Treaty, Invalid treaties

From Vototo

Version ID# 3631 by 198.51.100.18
Press the "Improve" button to call for a new round of election and submit a challenging revision.
Jump to: navigation, search

Summary

A treaty is an agreement under international law entered into by actors in international law, namely sovereign states and international organizations. A treaty may also be known as an (international) agreement, protocol, covenant, convention, pact, or exchange of letters, among other terms. Regardless of terminology, all of these forms of agreements are, under international law, equally considered treaties and the rules are the same.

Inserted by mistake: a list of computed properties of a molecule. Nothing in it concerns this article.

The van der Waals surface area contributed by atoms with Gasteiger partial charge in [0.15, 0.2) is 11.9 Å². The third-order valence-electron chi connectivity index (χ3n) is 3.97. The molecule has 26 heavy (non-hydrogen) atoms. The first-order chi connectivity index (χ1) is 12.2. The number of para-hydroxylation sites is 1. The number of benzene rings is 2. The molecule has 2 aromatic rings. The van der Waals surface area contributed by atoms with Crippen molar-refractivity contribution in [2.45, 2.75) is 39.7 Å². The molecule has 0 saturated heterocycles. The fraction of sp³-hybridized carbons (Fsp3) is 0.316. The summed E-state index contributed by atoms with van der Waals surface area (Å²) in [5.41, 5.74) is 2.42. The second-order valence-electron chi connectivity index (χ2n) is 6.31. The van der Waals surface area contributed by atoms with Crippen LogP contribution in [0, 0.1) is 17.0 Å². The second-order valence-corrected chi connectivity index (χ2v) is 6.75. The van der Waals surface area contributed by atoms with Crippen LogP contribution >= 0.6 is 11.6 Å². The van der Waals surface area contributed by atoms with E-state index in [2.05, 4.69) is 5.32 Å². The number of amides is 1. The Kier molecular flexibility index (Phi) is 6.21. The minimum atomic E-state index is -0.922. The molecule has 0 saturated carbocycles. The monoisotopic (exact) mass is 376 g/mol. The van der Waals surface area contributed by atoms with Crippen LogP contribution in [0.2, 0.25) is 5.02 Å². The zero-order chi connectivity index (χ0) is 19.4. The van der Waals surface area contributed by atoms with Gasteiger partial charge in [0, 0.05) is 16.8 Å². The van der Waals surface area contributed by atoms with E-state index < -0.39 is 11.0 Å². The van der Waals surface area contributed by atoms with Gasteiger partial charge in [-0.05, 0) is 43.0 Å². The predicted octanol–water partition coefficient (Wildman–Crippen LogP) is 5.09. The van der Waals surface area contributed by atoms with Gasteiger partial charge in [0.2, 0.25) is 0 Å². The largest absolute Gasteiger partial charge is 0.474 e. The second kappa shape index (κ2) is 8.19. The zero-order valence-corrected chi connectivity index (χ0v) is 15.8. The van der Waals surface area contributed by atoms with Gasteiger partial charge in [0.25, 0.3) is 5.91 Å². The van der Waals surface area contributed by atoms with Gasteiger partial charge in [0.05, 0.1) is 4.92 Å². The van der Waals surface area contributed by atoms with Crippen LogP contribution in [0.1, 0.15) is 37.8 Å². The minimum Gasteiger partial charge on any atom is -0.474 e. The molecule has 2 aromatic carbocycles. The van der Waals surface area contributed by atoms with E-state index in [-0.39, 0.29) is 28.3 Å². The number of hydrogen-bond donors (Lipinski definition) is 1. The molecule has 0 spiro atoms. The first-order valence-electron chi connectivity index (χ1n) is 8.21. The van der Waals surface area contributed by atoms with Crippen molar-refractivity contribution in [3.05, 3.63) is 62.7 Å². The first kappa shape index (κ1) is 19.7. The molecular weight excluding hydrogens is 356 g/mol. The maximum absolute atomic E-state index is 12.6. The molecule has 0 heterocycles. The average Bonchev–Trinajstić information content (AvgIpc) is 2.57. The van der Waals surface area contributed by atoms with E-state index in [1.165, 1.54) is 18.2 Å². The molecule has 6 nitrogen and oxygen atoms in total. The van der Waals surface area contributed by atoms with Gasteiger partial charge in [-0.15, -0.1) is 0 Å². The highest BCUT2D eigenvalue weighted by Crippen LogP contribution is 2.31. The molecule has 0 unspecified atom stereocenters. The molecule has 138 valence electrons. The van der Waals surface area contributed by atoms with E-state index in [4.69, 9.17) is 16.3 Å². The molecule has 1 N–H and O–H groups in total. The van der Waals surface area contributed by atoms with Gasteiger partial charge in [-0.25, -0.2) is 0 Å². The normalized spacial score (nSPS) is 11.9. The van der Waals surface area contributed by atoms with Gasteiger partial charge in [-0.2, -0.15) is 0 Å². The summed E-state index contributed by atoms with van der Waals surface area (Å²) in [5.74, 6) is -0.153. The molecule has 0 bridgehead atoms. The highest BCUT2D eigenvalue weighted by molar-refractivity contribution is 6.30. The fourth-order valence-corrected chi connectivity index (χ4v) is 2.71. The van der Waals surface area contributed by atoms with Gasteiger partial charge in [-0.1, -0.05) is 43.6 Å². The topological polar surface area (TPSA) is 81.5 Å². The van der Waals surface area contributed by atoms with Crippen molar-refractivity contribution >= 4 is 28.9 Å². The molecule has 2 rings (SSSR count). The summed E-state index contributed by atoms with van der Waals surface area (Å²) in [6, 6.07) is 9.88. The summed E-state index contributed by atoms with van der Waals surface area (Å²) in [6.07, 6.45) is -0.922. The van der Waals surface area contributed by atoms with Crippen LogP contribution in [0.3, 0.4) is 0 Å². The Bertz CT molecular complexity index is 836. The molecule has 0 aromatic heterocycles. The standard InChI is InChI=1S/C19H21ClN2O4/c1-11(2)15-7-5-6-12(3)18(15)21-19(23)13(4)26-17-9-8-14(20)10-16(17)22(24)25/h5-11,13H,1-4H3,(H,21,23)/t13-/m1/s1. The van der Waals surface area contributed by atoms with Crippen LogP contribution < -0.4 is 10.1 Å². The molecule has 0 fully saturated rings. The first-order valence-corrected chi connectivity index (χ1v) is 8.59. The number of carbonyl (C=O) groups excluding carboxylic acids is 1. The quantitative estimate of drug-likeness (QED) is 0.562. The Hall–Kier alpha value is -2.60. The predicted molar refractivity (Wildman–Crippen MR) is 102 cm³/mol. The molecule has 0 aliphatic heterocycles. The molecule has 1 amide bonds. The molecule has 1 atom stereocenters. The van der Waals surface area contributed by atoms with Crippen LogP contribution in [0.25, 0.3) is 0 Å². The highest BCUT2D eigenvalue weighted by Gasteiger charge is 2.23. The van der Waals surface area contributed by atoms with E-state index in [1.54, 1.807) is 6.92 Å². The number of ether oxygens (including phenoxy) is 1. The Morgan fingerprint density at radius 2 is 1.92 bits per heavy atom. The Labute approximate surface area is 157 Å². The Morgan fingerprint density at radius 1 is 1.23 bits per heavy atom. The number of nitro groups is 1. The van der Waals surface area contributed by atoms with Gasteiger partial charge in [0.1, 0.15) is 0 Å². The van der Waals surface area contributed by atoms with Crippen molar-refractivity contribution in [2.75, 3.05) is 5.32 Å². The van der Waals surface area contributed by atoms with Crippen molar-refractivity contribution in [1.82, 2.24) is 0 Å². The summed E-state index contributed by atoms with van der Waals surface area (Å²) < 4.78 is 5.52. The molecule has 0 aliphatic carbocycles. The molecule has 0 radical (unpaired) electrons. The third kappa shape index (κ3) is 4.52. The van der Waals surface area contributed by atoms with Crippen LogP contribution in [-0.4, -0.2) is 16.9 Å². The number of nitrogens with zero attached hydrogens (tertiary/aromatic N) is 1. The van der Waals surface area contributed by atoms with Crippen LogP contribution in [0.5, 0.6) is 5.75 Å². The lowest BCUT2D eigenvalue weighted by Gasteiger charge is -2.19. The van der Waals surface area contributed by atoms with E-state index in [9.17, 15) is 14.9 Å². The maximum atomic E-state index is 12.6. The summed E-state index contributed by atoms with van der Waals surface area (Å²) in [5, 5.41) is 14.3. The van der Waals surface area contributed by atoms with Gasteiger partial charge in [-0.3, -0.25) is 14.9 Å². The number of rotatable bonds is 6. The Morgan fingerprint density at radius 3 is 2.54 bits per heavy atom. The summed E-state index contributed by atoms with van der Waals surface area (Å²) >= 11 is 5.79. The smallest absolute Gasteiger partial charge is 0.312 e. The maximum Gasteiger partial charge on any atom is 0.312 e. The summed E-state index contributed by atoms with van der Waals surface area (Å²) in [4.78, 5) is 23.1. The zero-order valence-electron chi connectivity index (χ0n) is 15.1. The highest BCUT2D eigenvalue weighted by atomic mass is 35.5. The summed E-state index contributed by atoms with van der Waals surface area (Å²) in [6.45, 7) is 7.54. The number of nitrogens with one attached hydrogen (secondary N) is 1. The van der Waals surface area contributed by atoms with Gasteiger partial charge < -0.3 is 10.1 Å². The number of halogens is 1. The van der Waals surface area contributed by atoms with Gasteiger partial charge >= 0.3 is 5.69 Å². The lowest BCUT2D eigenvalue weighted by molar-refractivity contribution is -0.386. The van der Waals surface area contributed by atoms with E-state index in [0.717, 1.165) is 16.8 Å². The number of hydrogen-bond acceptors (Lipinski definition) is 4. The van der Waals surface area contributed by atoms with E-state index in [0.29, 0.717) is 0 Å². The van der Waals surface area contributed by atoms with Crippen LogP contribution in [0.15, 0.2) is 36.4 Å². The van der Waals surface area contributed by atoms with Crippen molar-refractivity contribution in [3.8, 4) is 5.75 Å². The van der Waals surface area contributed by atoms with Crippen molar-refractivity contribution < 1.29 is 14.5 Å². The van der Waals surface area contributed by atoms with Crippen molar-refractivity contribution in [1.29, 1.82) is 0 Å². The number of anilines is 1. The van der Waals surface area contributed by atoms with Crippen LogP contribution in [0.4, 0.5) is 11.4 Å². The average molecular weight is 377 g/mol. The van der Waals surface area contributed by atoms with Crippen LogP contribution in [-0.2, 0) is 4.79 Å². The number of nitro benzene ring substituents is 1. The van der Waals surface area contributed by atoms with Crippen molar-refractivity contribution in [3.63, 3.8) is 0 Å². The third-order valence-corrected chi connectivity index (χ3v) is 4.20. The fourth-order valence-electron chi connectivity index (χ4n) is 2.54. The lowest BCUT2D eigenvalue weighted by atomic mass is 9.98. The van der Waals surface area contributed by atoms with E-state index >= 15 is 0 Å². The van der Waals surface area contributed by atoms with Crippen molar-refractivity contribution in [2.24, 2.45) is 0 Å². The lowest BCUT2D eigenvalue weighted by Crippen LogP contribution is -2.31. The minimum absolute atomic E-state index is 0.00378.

Details

There are several reasons an otherwise valid and agreed upon treaty may be rejected as a binding international agreement, most of which involve problems created at the formation of the treaty. For example, the serial Japan-Korea treaties of 1905, 1907 and 1910 were protested; and they were confirmed as "already null and void" in the 1965 Treaty on Basic Relations between Japan and the Republic of Korea.

Copyright: Attribute—Share Alike

External Links

  • WikipediaTreaties and Selected other International Instruments – ResourcesUnited Nations Treaty CollectionProcedural history and related documentsProcedural history and related documents

Space reserved for Vototo Advertising Program

Content specific ad placement

Voicing the ONLY opinion that counts

System Design by Penpegraphy Tool+Die — Silicon Valley U.S.A.

Reserved for Vototo Advertising Program

(in planning)

Personal tools